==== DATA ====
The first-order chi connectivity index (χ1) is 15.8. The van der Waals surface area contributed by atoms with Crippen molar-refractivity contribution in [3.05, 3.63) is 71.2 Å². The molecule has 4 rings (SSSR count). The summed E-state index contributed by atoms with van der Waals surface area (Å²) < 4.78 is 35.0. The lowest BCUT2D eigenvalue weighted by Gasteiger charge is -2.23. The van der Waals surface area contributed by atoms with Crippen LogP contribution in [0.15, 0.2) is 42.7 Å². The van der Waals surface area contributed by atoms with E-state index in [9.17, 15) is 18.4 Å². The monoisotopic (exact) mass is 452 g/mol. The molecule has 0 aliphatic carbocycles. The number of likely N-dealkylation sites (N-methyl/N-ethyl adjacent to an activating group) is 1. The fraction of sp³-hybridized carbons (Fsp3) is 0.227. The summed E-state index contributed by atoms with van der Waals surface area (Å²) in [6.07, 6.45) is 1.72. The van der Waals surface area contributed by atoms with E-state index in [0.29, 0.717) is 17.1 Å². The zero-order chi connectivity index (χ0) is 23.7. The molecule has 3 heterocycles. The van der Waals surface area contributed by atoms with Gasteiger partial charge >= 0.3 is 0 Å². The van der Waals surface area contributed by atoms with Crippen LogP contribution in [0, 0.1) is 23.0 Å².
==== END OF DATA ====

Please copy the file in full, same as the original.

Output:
The first-order chi connectivity index (χ1) is 15.8. The van der Waals surface area contributed by atoms with Crippen molar-refractivity contribution in [3.05, 3.63) is 71.2 Å². The molecule has 4 rings (SSSR count). The summed E-state index contributed by atoms with van der Waals surface area (Å²) < 4.78 is 35.0. The lowest BCUT2D eigenvalue weighted by Gasteiger charge is -2.23. The van der Waals surface area contributed by atoms with Crippen LogP contribution in [0.15, 0.2) is 42.7 Å². The van der Waals surface area contributed by atoms with E-state index in [9.17, 15) is 18.4 Å². The monoisotopic (exact) mass is 452 g/mol. The molecule has 0 aliphatic carbocycles. The number of likely N-dealkylation sites (N-methyl/N-ethyl adjacent to an activating group) is 1. The fraction of sp³-hybridized carbons (Fsp3) is 0.227. The summed E-state index contributed by atoms with van der Waals surface area (Å²) in [6.07, 6.45) is 1.72. The van der Waals surface area contributed by atoms with E-state index in [0.29, 0.717) is 17.1 Å². The zero-order chi connectivity index (χ0) is 23.7. The molecule has 3 heterocycles. The van der Waals surface area contributed by atoms with Gasteiger partial charge >= 0.3 is 0 Å². The van der Waals surface area contributed by atoms with Crippen LogP contribution in [0, 0.1) is 23.0 Å².